William was a Private in the 1st Battalion of the Royal Dublin Fusiliers and was killed in northern France on 24th April 1917. He is commemorated on the Arras Memorial in the Pas de Calais.
William Joseph Edgerton Usher
William was born in Willesden in 1895. His parents, William and Emma, lived at 31 Nemoure Road. William’s father was, in 1901, an upholsterer but, by 1911, was a spring mattress maker.
William was a wireless operator in the Mercantile Marine and was serving on SS “Ava” when she was torpedoed, off the coast of Ireland, on 26th January 1917 with the loss off all 92 crew. He was awarded to Mercantile Marine War Medal and his name is on the Tower Hill Memorial.
Frederick George Whatling
Frederick was born in Walthamstow in 1893. He had a brother and two sisters and his father was a manager of a Turkish bath. By 1911 the family had moved to 1 Cowper Road in Acton. Frederick was an entering clerk and his father was a lavatory attendant. He joined the army in 1909 and was, at the time of his death, 10th November, 1911, serving in “C” Company, 1st/23rd Battalion of the London Regiment as a Lance Corporal.
He is buried in the Philosophe British Cemetery in Mazingarbe in the Pas de Calais. On his headstone are the words ‘Lost awhile, Our treasured love, Lord grant him thine eternal love.’
Henry was born in 1891 and lived with his parents, four sisters and a brother, at Wrights Cottage in Acton Vale. His father was a labourer at a brickmakers. Henry joined the Royal West Surrey Regiment at Hounslow. He was a member of the Expeditionary Force and was killed on 31st October, 1914. He has no known grave but his name is on the Menin Gate in Ypres, Belgium. At the time of his death his parents were living in Ontario, Canada.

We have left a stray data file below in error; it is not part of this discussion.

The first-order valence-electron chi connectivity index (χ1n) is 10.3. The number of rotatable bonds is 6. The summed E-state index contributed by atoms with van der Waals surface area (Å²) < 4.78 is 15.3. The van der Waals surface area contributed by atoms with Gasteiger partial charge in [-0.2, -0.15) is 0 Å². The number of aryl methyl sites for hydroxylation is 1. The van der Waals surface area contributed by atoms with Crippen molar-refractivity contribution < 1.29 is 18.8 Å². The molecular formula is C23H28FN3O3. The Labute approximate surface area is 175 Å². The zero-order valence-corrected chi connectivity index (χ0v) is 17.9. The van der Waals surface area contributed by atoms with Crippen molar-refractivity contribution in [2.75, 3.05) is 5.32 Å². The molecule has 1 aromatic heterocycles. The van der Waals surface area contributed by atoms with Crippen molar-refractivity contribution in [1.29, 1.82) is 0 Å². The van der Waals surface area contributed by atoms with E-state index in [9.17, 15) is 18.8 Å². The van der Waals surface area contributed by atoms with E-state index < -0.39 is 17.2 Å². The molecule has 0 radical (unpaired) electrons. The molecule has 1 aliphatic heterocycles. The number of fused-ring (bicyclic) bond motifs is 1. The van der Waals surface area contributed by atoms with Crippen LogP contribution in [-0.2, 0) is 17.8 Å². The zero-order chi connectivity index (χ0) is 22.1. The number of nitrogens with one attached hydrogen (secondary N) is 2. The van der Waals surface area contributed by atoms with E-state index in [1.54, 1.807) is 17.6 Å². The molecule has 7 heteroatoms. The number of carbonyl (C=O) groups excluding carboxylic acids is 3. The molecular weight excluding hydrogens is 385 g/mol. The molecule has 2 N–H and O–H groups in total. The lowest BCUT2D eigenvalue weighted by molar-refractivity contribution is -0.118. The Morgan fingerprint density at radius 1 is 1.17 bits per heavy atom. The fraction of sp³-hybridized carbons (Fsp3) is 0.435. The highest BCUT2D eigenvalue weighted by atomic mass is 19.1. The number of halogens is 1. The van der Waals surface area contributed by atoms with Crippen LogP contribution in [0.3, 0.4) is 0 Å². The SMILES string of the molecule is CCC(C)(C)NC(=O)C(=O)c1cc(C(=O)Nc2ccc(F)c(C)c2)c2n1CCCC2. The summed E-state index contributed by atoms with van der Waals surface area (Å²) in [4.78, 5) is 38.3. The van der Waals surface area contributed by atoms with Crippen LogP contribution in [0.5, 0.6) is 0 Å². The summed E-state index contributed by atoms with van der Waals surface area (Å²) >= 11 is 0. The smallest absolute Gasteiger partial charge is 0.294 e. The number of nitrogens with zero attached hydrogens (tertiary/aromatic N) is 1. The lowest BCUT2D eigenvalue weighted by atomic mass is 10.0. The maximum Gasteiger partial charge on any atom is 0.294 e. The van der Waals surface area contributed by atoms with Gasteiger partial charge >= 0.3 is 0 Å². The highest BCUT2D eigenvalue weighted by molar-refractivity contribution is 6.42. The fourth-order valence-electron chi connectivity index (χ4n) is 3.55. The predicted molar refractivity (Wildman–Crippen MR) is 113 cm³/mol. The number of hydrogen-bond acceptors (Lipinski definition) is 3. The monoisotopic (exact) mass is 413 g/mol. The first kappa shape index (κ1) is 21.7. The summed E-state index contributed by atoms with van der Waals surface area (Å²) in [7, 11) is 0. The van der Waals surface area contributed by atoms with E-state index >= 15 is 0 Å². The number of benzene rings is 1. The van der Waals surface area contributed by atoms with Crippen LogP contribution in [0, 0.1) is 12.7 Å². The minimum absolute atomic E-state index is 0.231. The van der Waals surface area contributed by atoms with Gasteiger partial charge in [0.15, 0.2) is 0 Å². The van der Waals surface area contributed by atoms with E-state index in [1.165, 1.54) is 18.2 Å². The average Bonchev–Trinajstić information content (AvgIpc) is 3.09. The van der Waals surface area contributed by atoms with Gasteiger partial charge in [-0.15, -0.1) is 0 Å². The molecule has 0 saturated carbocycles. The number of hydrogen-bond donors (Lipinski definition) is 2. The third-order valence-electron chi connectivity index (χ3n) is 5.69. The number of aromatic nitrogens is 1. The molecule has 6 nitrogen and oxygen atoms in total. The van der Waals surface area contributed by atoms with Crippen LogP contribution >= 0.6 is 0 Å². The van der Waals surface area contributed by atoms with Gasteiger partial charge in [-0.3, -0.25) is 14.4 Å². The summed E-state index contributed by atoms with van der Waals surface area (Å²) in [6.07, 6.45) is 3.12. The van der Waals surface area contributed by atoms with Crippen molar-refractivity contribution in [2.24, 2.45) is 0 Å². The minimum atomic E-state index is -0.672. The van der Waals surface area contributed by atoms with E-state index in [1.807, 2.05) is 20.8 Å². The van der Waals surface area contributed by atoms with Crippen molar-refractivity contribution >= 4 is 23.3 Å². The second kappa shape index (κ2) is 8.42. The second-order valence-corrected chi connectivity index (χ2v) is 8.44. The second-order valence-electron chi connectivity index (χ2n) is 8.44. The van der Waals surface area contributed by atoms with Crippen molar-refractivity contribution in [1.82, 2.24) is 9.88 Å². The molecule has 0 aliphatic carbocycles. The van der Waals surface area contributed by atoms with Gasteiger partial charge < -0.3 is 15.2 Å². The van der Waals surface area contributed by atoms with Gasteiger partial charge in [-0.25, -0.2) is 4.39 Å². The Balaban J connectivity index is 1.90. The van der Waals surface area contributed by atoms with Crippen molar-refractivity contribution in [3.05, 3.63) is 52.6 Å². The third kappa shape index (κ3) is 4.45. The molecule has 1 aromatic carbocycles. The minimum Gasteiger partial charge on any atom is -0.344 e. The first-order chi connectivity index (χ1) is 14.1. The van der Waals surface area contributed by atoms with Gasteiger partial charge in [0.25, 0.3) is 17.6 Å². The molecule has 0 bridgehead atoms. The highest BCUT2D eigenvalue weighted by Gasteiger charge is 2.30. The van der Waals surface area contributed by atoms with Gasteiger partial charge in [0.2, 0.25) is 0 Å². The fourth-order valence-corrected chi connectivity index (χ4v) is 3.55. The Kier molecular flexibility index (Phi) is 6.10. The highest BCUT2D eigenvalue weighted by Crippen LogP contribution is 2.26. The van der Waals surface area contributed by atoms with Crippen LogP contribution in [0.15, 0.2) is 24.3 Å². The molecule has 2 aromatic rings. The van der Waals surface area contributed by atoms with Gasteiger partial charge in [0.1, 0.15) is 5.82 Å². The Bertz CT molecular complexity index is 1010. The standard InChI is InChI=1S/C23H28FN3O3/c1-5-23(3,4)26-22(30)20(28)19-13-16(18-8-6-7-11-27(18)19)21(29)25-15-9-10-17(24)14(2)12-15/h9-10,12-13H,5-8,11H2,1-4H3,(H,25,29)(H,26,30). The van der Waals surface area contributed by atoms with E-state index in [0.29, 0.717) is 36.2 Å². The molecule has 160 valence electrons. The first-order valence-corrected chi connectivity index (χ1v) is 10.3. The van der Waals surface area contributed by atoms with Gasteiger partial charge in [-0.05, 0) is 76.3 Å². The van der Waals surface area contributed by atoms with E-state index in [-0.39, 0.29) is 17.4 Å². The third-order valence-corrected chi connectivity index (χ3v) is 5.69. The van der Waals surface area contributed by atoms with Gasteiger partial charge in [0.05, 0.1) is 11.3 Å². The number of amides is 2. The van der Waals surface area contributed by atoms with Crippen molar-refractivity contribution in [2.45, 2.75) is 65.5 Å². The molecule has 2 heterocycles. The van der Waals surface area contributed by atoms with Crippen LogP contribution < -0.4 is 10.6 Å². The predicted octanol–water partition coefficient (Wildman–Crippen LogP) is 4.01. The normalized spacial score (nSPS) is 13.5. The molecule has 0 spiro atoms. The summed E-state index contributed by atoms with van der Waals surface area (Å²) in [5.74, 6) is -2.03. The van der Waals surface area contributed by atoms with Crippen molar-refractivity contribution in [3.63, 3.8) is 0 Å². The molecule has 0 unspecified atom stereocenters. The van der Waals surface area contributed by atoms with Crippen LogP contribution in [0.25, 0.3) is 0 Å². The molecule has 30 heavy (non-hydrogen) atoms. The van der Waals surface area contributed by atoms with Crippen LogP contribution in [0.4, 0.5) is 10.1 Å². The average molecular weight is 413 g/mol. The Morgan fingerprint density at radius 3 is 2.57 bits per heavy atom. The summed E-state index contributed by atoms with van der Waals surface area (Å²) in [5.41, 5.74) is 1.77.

William James Brooker
William was born on 28th June 1890 and baptised at St Mary’s on 27th August that year. He was the oldest of the five children of William George and Caroline Brooker and his siblings were Leonard (b. 1898), Emma (b. 1900), George (b. 1902) and Bertie (b. 1909). The family lived first in 1891 in Harrison Buildings (which seems to have been in the town centre), then at 3 East Row, the Steyne in 1901 and finally in 1911 at 9 Back Street.
William worked at as labourer and then enlisted as a private in the 8th Battalion Royal Fusiliers. He arrived in France on 9th July 1917 and died on 3rd August 1917 in the battle of Pozieres. He has no known grave and is remembered on the Thiepval Memorial.
George Stafford Hilliard Tyndale
George, shown on the War Memorial as Stafford H Tyndale, was born in 1895 in Paddington. He was the son of Thomas and Bessie Tyndale and lived in Gunnersbury at 626a High Road, Chiswick. The 1911 census shows him as being at school in Horsham in Sussex and his parents living in Woodhurst Road. He was a lieutenant in the West India Regiment but had been attached to the 2nd Middlesex Regiment.
He was wounded on 10th March 1915 in a (failed) attempted assault on an enemy front trench near Estaires and died of wounds in hospital on 13th March 1915, aged 19. He is also commemorated on All Saints’ War Memorial. He is buried in the Boulogne Eastern Cemetery in France.
Harold Victor Wageman